DancingQueen
Nov. 23, 2009, 11:39 PM
Unless your horse is on pasture board, I wouldn't worry too much about it, he is designed to go a while without drinking and will make it up when he comes in at night. If you can, serve him luke warm water when he gets back in. They will drink more then if the water is cold.

If you have a horse on pasture board for the winter you will have to make sure that he can drink.
I'm not sure alcohol is the best idea though. if anything (this is not a fact, just something I thought of in the moment and something that shold probably not be tried unless a vet or nutritian said it was ok) I would think a bit of salt would lower the freezing point a bit without being too harmful.

I like the idea with the basketball. I think you could do just as well using a handball in a barn where the buckets might freeze up on a cold night.

HealingHeart
Nov. 23, 2009, 11:55 PM
Why don't someone here on this board make a custom product for troughs with these ideas and donate 1/2 $$ to horse rescues type help? Some of these sound like good ideas that are needed in the market .... and simple solutions are being offered here....


if you have a link, PLEASE post it, I've been looking high and lo for a solar heater (not a solar tank, solar heater). Only thing I've found remotely close is the 'bubbler' and I'm not impressed from the description.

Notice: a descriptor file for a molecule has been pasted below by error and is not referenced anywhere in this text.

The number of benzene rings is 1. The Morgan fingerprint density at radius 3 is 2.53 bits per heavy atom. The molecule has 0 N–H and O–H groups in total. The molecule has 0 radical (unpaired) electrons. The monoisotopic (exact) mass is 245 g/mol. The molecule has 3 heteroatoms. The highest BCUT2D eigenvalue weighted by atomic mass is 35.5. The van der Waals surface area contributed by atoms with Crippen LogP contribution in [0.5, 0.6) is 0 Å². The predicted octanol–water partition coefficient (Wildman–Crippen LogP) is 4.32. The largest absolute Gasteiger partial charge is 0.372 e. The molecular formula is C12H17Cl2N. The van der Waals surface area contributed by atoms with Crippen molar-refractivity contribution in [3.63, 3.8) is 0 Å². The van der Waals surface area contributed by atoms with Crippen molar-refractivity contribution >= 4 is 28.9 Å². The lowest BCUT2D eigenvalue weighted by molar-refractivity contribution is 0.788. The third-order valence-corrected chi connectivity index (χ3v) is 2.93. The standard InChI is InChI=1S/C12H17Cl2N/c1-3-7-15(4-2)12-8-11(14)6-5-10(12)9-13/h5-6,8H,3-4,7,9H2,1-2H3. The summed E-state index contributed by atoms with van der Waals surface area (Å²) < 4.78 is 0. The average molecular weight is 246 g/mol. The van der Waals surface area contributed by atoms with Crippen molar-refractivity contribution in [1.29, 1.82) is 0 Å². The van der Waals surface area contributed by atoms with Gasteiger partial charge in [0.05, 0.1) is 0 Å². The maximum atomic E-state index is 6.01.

OP, Coolers, the kind you put your beer/soda cans in, make excellent winter water troughs. They will develop a thin skin of ice, but its very thin and the horses can easily poke a nose through. Moving your water trough to a wind-free location (aka inside the run-in) gives you many more ice-free hours too.

I just had a crazy thought, and I'm gonna try it :lol: what about solar pool blankets? http://www.thesolarguide.com/solar-thermal/pool-blankets.aspx

just cut one for the size of my stock tank and cut a small hole for them to drink from.... hmmmm...... might keep the water nice and warm on those sunny 30's days...

Share the weath of sharing for more returns for all.

PonyPenny
Nov. 24, 2009, 12:42 AM
What great ideas for a science fair project. My daughter is always looking for some creative science fair projects that are somewhat related to horses. Of course we live in sunny So. Cal., so we would have to use the freezer.